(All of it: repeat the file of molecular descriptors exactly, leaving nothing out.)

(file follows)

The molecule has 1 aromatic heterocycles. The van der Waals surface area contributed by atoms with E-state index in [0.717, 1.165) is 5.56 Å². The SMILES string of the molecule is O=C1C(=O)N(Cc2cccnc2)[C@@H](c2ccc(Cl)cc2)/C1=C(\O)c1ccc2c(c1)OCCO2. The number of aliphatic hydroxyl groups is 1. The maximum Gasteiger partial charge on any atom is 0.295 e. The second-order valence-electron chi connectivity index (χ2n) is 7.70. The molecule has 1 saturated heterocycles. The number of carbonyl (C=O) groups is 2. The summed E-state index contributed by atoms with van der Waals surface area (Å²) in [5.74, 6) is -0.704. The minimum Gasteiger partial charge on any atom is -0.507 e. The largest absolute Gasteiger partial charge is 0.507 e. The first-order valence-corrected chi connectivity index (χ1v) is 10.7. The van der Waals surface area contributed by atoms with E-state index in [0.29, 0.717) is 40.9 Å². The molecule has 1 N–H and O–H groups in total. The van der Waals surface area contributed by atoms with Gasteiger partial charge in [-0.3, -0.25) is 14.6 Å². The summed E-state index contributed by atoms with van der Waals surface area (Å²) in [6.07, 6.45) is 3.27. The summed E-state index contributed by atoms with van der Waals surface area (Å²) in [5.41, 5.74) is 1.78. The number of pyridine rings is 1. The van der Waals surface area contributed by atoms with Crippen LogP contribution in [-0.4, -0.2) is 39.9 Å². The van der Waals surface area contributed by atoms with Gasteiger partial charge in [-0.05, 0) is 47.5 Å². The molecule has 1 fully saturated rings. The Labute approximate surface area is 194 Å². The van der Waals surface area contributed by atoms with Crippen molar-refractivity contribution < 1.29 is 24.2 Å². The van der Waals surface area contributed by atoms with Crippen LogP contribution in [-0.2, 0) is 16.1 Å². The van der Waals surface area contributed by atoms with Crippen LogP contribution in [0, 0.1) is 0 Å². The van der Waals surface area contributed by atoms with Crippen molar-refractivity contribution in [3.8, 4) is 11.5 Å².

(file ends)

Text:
The molecule has 1 aromatic heterocycles. The van der Waals surface area contributed by atoms with E-state index in [0.717, 1.165) is 5.56 Å². The SMILES string of the molecule is O=C1C(=O)N(Cc2cccnc2)[C@@H](c2ccc(Cl)cc2)/C1=C(\O)c1ccc2c(c1)OCCO2. The number of aliphatic hydroxyl groups is 1. The maximum Gasteiger partial charge on any atom is 0.295 e. The second-order valence-electron chi connectivity index (χ2n) is 7.70. The molecule has 1 saturated heterocycles. The number of carbonyl (C=O) groups is 2. The summed E-state index contributed by atoms with van der Waals surface area (Å²) in [5.74, 6) is -0.704. The minimum Gasteiger partial charge on any atom is -0.507 e. The largest absolute Gasteiger partial charge is 0.507 e. The first-order valence-corrected chi connectivity index (χ1v) is 10.7. The van der Waals surface area contributed by atoms with E-state index in [0.29, 0.717) is 40.9 Å². The molecule has 1 N–H and O–H groups in total. The van der Waals surface area contributed by atoms with Gasteiger partial charge in [-0.3, -0.25) is 14.6 Å². The summed E-state index contributed by atoms with van der Waals surface area (Å²) in [6.07, 6.45) is 3.27. The summed E-state index contributed by atoms with van der Waals surface area (Å²) in [5.41, 5.74) is 1.78. The number of pyridine rings is 1. The van der Waals surface area contributed by atoms with Crippen LogP contribution in [-0.4, -0.2) is 39.9 Å². The van der Waals surface area contributed by atoms with Gasteiger partial charge in [-0.05, 0) is 47.5 Å². The molecule has 1 fully saturated rings. The Labute approximate surface area is 194 Å². The van der Waals surface area contributed by atoms with Crippen molar-refractivity contribution < 1.29 is 24.2 Å². The van der Waals surface area contributed by atoms with Crippen LogP contribution in [-0.2, 0) is 16.1 Å². The van der Waals surface area contributed by atoms with Crippen LogP contribution in [0, 0.1) is 0 Å². The van der Waals surface area contributed by atoms with Crippen molar-refractivity contribution in [3.8, 4) is 11.5 Å².